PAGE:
The Argentine Ant is the most common in the Central Valley. The hot, dry weather can cause them to come into homes and businesses for food and water. When they invade a structure, it is not uncommon to see two or three queens walking with the worker’s ants. The site simple killing of one queen does not stop the colony’s breeding ability because of their nesting behavior and multiple queens in each territory. The wrong type of spray or application of mist can cause the colony to split and create various settlements. Baits are often the best way to destroy the territory from the source.
The Pharaoh Ant is the most difficult ant to remove once it enters the structure. It only nests indoors in most regions of the world; they especially like to set up colonies inside heated buildings. They often choose to start colonies inside wall voids. There can be hundreds of reproductive females in each territory. They love sweet, oily, and fatty foods. Baits may work, but if they are repellent baits, they will fracture and split the colonies. Often the best offense is a good defense. Keeping up with a sound barrier at the base of the building can stop the ants from ever entering the building in the first place.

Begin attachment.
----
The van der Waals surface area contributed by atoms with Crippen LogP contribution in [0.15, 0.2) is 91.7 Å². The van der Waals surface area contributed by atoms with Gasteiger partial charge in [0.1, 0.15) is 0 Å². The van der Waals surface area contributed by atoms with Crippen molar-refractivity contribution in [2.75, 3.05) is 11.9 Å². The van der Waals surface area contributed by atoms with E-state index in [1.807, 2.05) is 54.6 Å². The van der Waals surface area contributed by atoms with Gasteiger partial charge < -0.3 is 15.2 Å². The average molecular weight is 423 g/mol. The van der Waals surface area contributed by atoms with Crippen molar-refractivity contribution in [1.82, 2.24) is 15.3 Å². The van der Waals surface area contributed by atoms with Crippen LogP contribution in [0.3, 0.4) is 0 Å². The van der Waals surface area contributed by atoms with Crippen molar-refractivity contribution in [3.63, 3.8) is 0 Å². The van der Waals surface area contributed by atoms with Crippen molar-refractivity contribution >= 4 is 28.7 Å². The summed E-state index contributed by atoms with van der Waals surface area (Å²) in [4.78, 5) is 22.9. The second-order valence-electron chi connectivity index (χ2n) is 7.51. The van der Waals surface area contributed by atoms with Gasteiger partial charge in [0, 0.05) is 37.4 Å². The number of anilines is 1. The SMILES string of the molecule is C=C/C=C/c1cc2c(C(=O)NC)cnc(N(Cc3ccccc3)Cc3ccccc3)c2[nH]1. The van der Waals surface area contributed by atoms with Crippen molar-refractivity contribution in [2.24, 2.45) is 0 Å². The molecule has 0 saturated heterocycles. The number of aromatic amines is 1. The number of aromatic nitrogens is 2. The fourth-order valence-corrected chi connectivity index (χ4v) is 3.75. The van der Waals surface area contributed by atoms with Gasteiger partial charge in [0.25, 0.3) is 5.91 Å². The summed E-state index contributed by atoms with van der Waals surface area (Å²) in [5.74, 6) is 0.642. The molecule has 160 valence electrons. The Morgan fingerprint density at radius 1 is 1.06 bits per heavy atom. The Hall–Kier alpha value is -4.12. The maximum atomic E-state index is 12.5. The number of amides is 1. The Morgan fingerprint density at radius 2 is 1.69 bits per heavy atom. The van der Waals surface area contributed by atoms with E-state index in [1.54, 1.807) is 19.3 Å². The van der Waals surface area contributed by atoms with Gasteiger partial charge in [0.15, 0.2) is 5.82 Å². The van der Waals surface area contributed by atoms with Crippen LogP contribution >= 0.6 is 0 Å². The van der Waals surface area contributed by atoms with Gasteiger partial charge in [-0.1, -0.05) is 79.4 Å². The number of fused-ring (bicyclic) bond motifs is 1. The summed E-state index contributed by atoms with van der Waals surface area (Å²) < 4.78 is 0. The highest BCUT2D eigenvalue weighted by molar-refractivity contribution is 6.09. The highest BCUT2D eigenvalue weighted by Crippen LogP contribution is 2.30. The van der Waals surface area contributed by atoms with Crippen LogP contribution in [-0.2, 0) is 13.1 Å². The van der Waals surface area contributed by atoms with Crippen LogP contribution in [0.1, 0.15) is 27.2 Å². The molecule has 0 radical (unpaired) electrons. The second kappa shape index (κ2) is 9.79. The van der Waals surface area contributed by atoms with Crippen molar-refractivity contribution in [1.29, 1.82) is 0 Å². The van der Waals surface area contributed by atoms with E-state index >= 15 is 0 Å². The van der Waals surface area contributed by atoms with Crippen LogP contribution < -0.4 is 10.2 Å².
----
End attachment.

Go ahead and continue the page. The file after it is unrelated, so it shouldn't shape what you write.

The Thief Ant gets its name because the ants set their nest close to other ant colonies and steal food from them. The thief ant is also tiny, 1/16 of an inch. Thief ants can nest inside cracks, wall voids, or brick and outside in the soil. They can be yellowish or tan in color. They do have a stinger, but it is tiny.
The Pyramid Ant gets its name because it likes hot claimants and has a pyramid shape on top of its thorax. The Pyramid ant rarely invades structures; they prefer setting up their colonies in the soil or under rocks or wood. Their colonies are small (only a few thousand ants in each territory) with a single entrance to get inside.
The Little Black Ant is native to North America. It has a shiny black color. As the name suggests, it is small, only 1 to 2 mm for the workers, but the queen can get up to 5 mm long. Each nest may have more than one queen. They are now for clear trails to food or water.
The Pavement Ant is Native to Europe; it is one of the most common ant species in the U.S. You can probably guess how it earned its name. They love to make their homes under pavement, building slabs and driveways. The Pavement Ant can be identified by two nodes on the petiole, grooves on the head, thorax, and one pair of spines on the back.